Some beekeepers use plastic gallon jars that food condiments are packed in for restaurant use as feeders. Filled with sugar syrup and having tiny holes punched in the lid, these work very well, too. There are other feeders on the market, ranging from in-hive division board feeders, hive-top feeders and the Boardman-type entrance feeders that ship with many "starter" hive kits. All have their uses, and any of them except the entrance feeder would be adequate. Most agree that entrance feeders aren't really the best feeder to use when starting a hive in that not only is the one quart jar too small (requiring constant refilling), but being placed on the outside of the hive the bees will stop feeding on cool spring nights.

Using the feeder described, turn the filled pail upside down with the screened hole over the oval hole in the inner cover so the bees can feed off the syrup, and place the outer cover on top of this super. The bees don't have to forage for nectar to use in building their combs, the sugar syrup mimics a honey flow prompting the bees to quickly raise a maximum amount of brood, and they are medicated to keep them healthy!

Don't disturb the bees for at least another seven to ten days. You can refill the feeder pail if needed, but don't go in the hive body or the bees may reject the queen and actually kill her. After that time, open the hive (remember to use your smoker first!) and check to make sure the queen was freed from her cage. If she hasn't, find out why. If the candy-plug hardened, open it up a bit more with a small nail and close the hive back up for another seven days. If she was set free, remove the cage and check the frames that were next to it. You should find comb drawn out and little white eggs and larva down in the bottom of the cells. You might even see the queen moving from cell to cell laying them!

Once you're able to confirm you have a good queen laying plenty of eggs and have removed the queen cage, slide the frames together and add the tenth frame of foundation at the end, aligning the frames in the middle of the super. Close up the hive and keep feeding them sugar syrup until they won't take it any more (which is likely if there is a good honey flow in progress as bees will take sweet nectar over sugar syrup if there's an abundance of it).

left bee With an established hive you're well on your way to discovering the joys of beekeeping. For me, it's much more than just bringing in the honey at the end of the honey flow, it's the bees themselves. If you're like me you'll likely be opening your hives once every 3-6 weeks to see how they're doing. It's a fact that the more you disturb your bees the less honey you'll get from them. They have to spend time sealing up the cracks with propolis (bee glue) when you separate the supers. If you leave the hive open too long (especially on cooler days) brood may die, decreasing their work force and so on. However, there is no better way of learning about bees than by experiencing them!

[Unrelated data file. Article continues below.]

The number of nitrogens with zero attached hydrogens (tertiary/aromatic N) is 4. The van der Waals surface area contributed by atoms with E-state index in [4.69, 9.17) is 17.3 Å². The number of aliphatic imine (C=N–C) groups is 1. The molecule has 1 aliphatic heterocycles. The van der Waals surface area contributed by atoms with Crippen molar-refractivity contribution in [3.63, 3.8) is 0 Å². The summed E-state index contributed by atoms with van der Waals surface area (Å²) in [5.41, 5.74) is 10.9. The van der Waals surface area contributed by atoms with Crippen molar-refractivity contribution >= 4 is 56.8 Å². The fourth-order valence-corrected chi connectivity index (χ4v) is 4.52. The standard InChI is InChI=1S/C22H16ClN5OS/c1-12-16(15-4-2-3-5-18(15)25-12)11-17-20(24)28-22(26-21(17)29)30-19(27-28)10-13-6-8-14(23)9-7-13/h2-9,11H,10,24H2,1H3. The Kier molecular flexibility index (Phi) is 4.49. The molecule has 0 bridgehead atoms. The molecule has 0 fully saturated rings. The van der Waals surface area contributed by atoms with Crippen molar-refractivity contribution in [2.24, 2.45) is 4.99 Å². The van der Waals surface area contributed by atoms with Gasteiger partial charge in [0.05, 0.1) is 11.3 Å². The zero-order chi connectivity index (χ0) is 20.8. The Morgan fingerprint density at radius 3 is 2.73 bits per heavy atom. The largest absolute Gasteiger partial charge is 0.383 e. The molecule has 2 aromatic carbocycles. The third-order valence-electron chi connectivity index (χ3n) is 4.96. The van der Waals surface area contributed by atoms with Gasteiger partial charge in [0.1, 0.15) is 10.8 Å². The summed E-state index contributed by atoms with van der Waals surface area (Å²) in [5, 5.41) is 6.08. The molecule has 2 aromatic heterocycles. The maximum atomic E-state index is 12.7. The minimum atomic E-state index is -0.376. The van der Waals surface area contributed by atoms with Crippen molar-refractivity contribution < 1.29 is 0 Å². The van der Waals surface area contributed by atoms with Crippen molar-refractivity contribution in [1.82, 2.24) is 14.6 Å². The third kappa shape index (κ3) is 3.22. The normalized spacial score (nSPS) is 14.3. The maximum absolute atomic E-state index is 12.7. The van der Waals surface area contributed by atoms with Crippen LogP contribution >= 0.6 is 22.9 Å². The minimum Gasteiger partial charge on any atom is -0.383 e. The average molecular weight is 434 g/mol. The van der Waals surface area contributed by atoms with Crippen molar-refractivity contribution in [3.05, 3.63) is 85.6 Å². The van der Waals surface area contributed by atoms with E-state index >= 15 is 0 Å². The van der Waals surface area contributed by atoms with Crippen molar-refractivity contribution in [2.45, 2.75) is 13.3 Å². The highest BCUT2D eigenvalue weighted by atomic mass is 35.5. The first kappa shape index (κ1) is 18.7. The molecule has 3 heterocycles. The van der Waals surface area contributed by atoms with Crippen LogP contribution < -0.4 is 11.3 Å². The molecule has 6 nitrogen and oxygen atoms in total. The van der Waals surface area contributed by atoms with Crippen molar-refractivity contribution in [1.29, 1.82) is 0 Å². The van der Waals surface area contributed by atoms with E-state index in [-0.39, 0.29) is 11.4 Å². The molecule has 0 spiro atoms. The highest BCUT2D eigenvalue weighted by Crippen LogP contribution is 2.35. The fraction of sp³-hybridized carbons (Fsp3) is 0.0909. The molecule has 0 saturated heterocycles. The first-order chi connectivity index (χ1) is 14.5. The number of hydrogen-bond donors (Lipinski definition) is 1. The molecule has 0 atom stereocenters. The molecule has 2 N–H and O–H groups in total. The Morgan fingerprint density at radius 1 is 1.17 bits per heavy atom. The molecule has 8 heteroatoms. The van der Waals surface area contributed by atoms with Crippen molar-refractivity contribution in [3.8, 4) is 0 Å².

By observing your bees you actually learn how to spot the queen on the comb surrounded by her troop of attendant bees, and see her laying eggs. You'll see what the larva look like in their various stages before they are sealed over to pupate. And nothing is more exciting than seeing a bee break out of its brood cell and crawl out onto the comb for the first time! You'll learn what the drones look like with their fat butts (and no stingers). You'll learn how to tell the moods of your bees and so much more. But, only if you observe them!

And, you don't always have to go into the hive to learn either. I've learned as much outside the hive as inside. Kathy (my wife) and I enjoy sitting out beside our hives and watching the bees go in and out. You can tell if brood-raising is strong if there's a lot of bees bringing in loads of pollen. Lots of pollen coming in means lots of babies being fed! You'll learn a lot about the flowers that bees visit, too. Before I started keeping bees I had always thought all pollen was yellow. The bees proved just how ignorant I was. I've seen yellow pollen, golden pollen, white, grey, light green, orange and even blood red pollen being brought into the hives.